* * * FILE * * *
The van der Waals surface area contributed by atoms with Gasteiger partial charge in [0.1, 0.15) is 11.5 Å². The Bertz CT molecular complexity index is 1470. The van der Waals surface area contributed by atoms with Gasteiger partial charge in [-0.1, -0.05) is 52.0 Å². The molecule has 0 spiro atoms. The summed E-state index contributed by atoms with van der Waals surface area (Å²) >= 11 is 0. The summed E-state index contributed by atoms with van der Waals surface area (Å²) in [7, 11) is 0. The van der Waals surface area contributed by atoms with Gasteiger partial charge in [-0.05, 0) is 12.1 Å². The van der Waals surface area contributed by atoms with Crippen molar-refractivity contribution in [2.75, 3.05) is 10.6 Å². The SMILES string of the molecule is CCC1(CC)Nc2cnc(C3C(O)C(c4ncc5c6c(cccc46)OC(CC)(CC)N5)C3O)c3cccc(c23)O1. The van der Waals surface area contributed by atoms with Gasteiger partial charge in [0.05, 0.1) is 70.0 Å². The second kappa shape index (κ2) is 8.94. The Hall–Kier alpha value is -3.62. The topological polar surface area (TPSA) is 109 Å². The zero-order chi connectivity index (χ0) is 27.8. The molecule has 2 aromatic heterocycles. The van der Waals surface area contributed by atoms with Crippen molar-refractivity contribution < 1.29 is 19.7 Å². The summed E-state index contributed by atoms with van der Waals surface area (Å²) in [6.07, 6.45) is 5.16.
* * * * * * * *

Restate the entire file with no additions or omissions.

The van der Waals surface area contributed by atoms with Gasteiger partial charge in [0.1, 0.15) is 11.5 Å². The Bertz CT molecular complexity index is 1470. The van der Waals surface area contributed by atoms with Gasteiger partial charge in [-0.1, -0.05) is 52.0 Å². The molecule has 0 spiro atoms. The summed E-state index contributed by atoms with van der Waals surface area (Å²) >= 11 is 0. The summed E-state index contributed by atoms with van der Waals surface area (Å²) in [7, 11) is 0. The van der Waals surface area contributed by atoms with Gasteiger partial charge in [-0.05, 0) is 12.1 Å². The van der Waals surface area contributed by atoms with Crippen molar-refractivity contribution in [2.75, 3.05) is 10.6 Å². The SMILES string of the molecule is CCC1(CC)Nc2cnc(C3C(O)C(c4ncc5c6c(cccc46)OC(CC)(CC)N5)C3O)c3cccc(c23)O1. The van der Waals surface area contributed by atoms with Gasteiger partial charge in [0.05, 0.1) is 70.0 Å². The second kappa shape index (κ2) is 8.94. The Hall–Kier alpha value is -3.62. The topological polar surface area (TPSA) is 109 Å². The zero-order chi connectivity index (χ0) is 27.8. The molecule has 2 aromatic heterocycles. The van der Waals surface area contributed by atoms with Crippen molar-refractivity contribution < 1.29 is 19.7 Å². The summed E-state index contributed by atoms with van der Waals surface area (Å²) in [6.07, 6.45) is 5.16.